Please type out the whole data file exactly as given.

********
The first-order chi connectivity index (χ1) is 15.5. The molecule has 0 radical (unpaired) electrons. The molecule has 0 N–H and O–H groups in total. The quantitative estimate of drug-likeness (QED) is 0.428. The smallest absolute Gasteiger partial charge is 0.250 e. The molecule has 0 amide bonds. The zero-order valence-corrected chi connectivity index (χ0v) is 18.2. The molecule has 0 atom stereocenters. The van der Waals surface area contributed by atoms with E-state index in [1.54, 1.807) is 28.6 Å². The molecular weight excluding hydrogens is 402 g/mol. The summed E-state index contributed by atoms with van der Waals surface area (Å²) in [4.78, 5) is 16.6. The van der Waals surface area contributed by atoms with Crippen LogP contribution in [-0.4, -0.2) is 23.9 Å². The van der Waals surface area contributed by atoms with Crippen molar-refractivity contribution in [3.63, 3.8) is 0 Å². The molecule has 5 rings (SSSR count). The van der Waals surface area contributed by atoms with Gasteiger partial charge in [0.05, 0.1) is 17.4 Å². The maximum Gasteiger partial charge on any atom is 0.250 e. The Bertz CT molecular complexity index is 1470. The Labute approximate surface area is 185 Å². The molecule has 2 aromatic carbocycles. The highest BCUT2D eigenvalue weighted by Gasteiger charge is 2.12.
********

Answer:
The first-order chi connectivity index (χ1) is 15.5. The molecule has 0 radical (unpaired) electrons. The molecule has 0 N–H and O–H groups in total. The quantitative estimate of drug-likeness (QED) is 0.428. The smallest absolute Gasteiger partial charge is 0.250 e. The molecule has 0 amide bonds. The zero-order valence-corrected chi connectivity index (χ0v) is 18.2. The molecule has 0 atom stereocenters. The van der Waals surface area contributed by atoms with E-state index in [1.54, 1.807) is 28.6 Å². The molecular weight excluding hydrogens is 402 g/mol. The summed E-state index contributed by atoms with van der Waals surface area (Å²) in [4.78, 5) is 16.6. The van der Waals surface area contributed by atoms with Crippen LogP contribution in [-0.4, -0.2) is 23.9 Å². The van der Waals surface area contributed by atoms with Crippen molar-refractivity contribution in [3.63, 3.8) is 0 Å². The molecule has 5 rings (SSSR count). The van der Waals surface area contributed by atoms with Gasteiger partial charge in [0.05, 0.1) is 17.4 Å². The maximum Gasteiger partial charge on any atom is 0.250 e. The Bertz CT molecular complexity index is 1470. The Labute approximate surface area is 185 Å². The molecule has 2 aromatic carbocycles. The highest BCUT2D eigenvalue weighted by Gasteiger charge is 2.12.